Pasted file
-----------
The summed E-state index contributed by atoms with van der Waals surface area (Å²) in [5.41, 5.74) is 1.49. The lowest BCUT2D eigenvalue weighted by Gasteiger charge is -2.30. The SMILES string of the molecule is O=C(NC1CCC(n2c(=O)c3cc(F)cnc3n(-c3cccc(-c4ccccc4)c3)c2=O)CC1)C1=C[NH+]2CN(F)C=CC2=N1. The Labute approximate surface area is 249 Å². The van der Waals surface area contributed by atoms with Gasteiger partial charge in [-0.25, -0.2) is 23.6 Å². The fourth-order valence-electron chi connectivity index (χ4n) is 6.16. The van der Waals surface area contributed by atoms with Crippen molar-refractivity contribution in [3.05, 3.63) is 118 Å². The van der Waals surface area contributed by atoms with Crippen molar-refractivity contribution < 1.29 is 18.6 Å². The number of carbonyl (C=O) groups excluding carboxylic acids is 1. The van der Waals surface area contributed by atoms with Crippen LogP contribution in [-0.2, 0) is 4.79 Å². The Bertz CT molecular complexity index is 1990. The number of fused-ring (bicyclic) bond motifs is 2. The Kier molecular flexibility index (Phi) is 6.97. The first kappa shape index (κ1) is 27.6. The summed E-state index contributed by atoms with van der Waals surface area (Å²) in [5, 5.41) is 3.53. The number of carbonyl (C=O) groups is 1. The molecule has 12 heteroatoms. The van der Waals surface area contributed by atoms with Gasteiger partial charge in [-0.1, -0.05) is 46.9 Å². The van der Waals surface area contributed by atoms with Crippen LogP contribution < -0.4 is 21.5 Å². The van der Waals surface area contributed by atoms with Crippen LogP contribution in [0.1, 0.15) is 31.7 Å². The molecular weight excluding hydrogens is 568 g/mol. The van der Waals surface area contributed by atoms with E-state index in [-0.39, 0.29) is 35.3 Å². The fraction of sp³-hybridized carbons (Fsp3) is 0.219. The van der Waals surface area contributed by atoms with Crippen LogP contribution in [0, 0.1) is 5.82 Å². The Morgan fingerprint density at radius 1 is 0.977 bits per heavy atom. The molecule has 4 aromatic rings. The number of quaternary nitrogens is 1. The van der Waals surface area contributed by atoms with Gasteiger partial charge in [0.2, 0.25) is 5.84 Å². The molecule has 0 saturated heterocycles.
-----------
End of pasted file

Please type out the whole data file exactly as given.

The summed E-state index contributed by atoms with van der Waals surface area (Å²) in [5.41, 5.74) is 1.49. The lowest BCUT2D eigenvalue weighted by Gasteiger charge is -2.30. The SMILES string of the molecule is O=C(NC1CCC(n2c(=O)c3cc(F)cnc3n(-c3cccc(-c4ccccc4)c3)c2=O)CC1)C1=C[NH+]2CN(F)C=CC2=N1. The Labute approximate surface area is 249 Å². The van der Waals surface area contributed by atoms with Gasteiger partial charge in [-0.25, -0.2) is 23.6 Å². The fourth-order valence-electron chi connectivity index (χ4n) is 6.16. The van der Waals surface area contributed by atoms with Crippen molar-refractivity contribution in [3.05, 3.63) is 118 Å². The van der Waals surface area contributed by atoms with Crippen molar-refractivity contribution < 1.29 is 18.6 Å². The number of carbonyl (C=O) groups excluding carboxylic acids is 1. The van der Waals surface area contributed by atoms with Crippen LogP contribution in [-0.2, 0) is 4.79 Å². The Bertz CT molecular complexity index is 1990. The number of fused-ring (bicyclic) bond motifs is 2. The Kier molecular flexibility index (Phi) is 6.97. The first kappa shape index (κ1) is 27.6. The summed E-state index contributed by atoms with van der Waals surface area (Å²) in [5, 5.41) is 3.53. The number of carbonyl (C=O) groups is 1. The molecule has 12 heteroatoms. The van der Waals surface area contributed by atoms with Gasteiger partial charge in [-0.1, -0.05) is 46.9 Å². The van der Waals surface area contributed by atoms with Crippen LogP contribution < -0.4 is 21.5 Å². The van der Waals surface area contributed by atoms with Crippen LogP contribution in [0.1, 0.15) is 31.7 Å². The molecular weight excluding hydrogens is 568 g/mol. The van der Waals surface area contributed by atoms with E-state index in [-0.39, 0.29) is 35.3 Å². The fraction of sp³-hybridized carbons (Fsp3) is 0.219. The van der Waals surface area contributed by atoms with Crippen LogP contribution in [0, 0.1) is 5.82 Å². The Morgan fingerprint density at radius 1 is 0.977 bits per heavy atom. The molecule has 4 aromatic rings. The number of quaternary nitrogens is 1. The van der Waals surface area contributed by atoms with Gasteiger partial charge in [0.2, 0.25) is 5.84 Å². The molecule has 0 saturated heterocycles.